By coincidence, a virtual press conference on solutions to the affordable housing crisis took place the same day that a Quad-City based Realtor announced “Home Prices Continue Upward Climb Despite COVID.”
The news release on home prices rising in the metropolitan statistical areas of Davenport-Moline-Rock Island, Cedar Rapids, Iowa City, Dubuque and Des Moines-West Des Moines observed, “families are now, more than ever, finding value in homeownership.”
For families living on lower incomes that haven’t kept pace with rising rent, homeownership remains a dream out of reach. Rising house prices benefit people selling homes to other people earning good wages. It also contributes to the struggle that lower-income families experience in obtaining or maintaining affordable housing.
Lack of affordable housing is one of numerous issues centering on the dignity of human life and care for God’s Creation that have been exacerbated by the COVID-19 pandemic. A Catholic News Service article in this week’s Messenger underscores that point in a story citing the Vatican Secretary of State:
“COVID-19 not only provoked a health crisis but impacted multiple aspects of human life: the family, politics, labor, business, commerce, tourism, etc.,” Cardinal Pietro Parolin said. “The broad and interconnected character of the pandemic constantly reminds us of the observation of Pope Francis that ‘everything is connected.’”
The first day of September marked the World Day of Prayer and the start of a month-long global observance of the Season of Creation that concludes Oct. 4, the feast day of St. Francis of Assisi. The “Jubilee for the Earth” theme of this year’s observance asks us to “consider the integral relationship between rest for the Earth and ecological, economic, social, and political ways of living” (https://seasonofcreation.org/about/).
We approach these integral relationships in the time-honored Catholic tradition of education, prayer and reflection, followed by action — whatever form that takes based on our talents, skill and financial means.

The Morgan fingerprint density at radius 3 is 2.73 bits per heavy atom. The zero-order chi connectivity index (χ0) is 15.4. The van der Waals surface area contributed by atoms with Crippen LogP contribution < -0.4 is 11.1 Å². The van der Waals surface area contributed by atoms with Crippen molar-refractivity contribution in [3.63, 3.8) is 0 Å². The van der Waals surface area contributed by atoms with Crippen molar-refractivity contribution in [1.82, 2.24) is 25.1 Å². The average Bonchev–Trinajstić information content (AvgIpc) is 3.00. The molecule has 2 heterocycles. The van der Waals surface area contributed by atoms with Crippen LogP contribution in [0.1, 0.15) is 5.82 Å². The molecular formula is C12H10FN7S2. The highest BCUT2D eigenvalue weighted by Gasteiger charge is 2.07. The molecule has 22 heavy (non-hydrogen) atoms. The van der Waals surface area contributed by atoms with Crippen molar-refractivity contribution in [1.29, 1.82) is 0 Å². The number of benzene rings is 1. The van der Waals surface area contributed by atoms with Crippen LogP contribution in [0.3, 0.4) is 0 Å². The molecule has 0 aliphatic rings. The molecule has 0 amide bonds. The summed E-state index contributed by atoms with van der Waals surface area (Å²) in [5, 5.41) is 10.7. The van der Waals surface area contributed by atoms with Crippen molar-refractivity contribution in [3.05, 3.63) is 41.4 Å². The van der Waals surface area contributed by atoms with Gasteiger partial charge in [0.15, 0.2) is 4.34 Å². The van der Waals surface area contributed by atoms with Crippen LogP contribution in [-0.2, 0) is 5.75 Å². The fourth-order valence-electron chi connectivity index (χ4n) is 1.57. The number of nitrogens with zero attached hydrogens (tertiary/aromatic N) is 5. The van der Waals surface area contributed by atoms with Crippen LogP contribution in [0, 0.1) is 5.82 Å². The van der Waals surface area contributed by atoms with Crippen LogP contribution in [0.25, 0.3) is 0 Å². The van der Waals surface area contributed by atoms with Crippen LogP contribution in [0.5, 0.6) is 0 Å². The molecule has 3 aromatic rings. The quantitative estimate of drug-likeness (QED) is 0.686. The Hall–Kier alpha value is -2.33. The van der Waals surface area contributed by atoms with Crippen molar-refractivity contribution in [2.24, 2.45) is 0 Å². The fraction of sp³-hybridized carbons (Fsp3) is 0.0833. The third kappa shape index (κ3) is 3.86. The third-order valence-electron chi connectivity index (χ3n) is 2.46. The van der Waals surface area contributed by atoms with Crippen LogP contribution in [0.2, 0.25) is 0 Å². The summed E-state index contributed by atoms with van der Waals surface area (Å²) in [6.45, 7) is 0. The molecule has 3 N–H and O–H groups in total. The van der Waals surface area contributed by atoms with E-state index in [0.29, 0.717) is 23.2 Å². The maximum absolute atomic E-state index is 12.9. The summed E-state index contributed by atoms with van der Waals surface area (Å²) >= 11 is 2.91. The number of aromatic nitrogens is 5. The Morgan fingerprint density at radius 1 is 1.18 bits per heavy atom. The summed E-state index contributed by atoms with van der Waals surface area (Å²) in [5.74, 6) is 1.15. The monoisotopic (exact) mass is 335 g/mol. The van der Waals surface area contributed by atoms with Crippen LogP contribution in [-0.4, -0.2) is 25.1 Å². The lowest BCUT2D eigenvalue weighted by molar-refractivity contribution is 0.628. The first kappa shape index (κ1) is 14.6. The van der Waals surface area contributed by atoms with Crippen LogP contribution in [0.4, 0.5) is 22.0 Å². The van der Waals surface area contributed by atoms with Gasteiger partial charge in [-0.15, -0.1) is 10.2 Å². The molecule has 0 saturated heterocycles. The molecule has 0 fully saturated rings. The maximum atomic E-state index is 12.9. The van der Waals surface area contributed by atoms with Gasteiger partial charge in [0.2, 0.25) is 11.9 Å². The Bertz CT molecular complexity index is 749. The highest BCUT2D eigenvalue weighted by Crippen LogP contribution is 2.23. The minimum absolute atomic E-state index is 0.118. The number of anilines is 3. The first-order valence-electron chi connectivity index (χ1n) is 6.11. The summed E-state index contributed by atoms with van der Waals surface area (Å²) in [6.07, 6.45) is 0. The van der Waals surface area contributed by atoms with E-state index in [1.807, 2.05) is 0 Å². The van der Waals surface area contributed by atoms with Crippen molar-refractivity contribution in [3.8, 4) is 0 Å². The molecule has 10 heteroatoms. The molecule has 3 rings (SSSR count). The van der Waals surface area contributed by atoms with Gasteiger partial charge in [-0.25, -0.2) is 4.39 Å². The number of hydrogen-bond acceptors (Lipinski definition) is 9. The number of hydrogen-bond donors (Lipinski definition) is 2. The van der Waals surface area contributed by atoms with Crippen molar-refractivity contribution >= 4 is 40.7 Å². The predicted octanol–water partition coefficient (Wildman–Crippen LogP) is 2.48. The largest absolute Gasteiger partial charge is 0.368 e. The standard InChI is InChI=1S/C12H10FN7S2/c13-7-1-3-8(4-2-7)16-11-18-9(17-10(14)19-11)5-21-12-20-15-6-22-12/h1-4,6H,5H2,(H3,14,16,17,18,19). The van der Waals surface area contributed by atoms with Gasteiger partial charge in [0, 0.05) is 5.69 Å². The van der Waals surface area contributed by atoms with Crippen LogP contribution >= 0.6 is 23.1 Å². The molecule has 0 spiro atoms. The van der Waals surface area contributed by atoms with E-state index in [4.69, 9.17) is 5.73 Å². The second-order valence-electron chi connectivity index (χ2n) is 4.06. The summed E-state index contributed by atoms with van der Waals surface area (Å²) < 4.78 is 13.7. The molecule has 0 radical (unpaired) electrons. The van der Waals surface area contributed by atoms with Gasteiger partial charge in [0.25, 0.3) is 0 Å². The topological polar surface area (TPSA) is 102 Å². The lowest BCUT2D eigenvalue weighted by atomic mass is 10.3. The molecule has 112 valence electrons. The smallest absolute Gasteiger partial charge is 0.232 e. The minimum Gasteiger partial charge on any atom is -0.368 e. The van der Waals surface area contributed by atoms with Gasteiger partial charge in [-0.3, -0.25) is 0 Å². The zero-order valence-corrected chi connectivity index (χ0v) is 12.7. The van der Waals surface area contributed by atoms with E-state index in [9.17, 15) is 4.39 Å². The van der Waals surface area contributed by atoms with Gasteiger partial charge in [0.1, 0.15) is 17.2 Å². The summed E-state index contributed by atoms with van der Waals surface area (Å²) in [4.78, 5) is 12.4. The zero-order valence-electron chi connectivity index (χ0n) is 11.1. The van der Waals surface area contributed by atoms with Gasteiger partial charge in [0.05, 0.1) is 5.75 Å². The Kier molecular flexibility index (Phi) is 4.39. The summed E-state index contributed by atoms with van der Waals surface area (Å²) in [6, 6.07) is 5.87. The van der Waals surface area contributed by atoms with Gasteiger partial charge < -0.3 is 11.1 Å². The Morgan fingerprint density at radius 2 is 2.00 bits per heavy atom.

• View an excellent short video series on Catholic Social Teaching 101: The Dignity of Work and Rights of Workers (https://tinyurl.com/y4p4dde7). This video encompasses the dignity of every human person — beginning with the child in the womb and continuing to the natural end of life.
• Learn about affordable housing. The Quad Cities Housing Cluster, in its report on efforts to tackle lack of affordable housing locally, provides links to resources that take a broader look at the issue, such as the Housing Trust Fund at housingtrustfund.org and Opportunity Starts at Home at opportunityhome.org among other resources.
• Participate in the Campaign Nonviolence Action Week Sept. 19-27. Visit the Pace e Bene website (https://tinyurl.com/y2t3exn9) for more information on this effort to “connect the dots between the issues of injustice and violence, including war, poverty, racism and environmental destruction…” For activities in Iowa, visit the websites for Franciscan Peace Center in Clinton (https://tinyurl.com/y2nsaqbd), Dubuque International Day of Peace (https://www.facebook.com/dbqdayofpeace/) and Kit Ford of Argrow’s House in Davenport (email her at email@example.com.
• Learn about efforts to advocate for an ethical vaccine for COVID-19 on the John Paul II Medical Research Institute website (https://tinyurl.com/y2dpposr).
• Participate in a virtual Evening Prayer for Peace in Our Communities on Sept. 9 hosted by the diocesan Social Action Office (contact firstname.lastname@example.org). The U.S. Conference of Catholic Bishops initiated this event in response to recent incidents of violence and racial tension in communities across the nation (www.usccb.org).
• Visit the Catholic Mobilizing Network website (https://tinyurl.com/yx9mw9zm) to learn about efforts to end the death penalty and promote restorative justice. (See story in this week’s issue on the federal government’s resumption of capital punishment for federal death row inmates).
This editorial began with the issue of the lack of affordable housing because our need for a decent home in which to live affects all of the other integral issues addressed here. The Opportunity Starts at Home makes the point succinctly in its long-term goal:
“Through federal housing policies that expand resources and correct long-standing structural and racial inequities, we will ensure that people with the lowest incomes can afford a good home, which adds to their quality of life through better health, greater educational attainment, and stronger earnings.”
Pope Francis says that everything is connected. Our concern for our planet connects with the care and love we demonstrate for our fellow human beings and moves us forward in resolving the problems of society, during and beyond this pandemic.
Barb Arland-Fye, Editor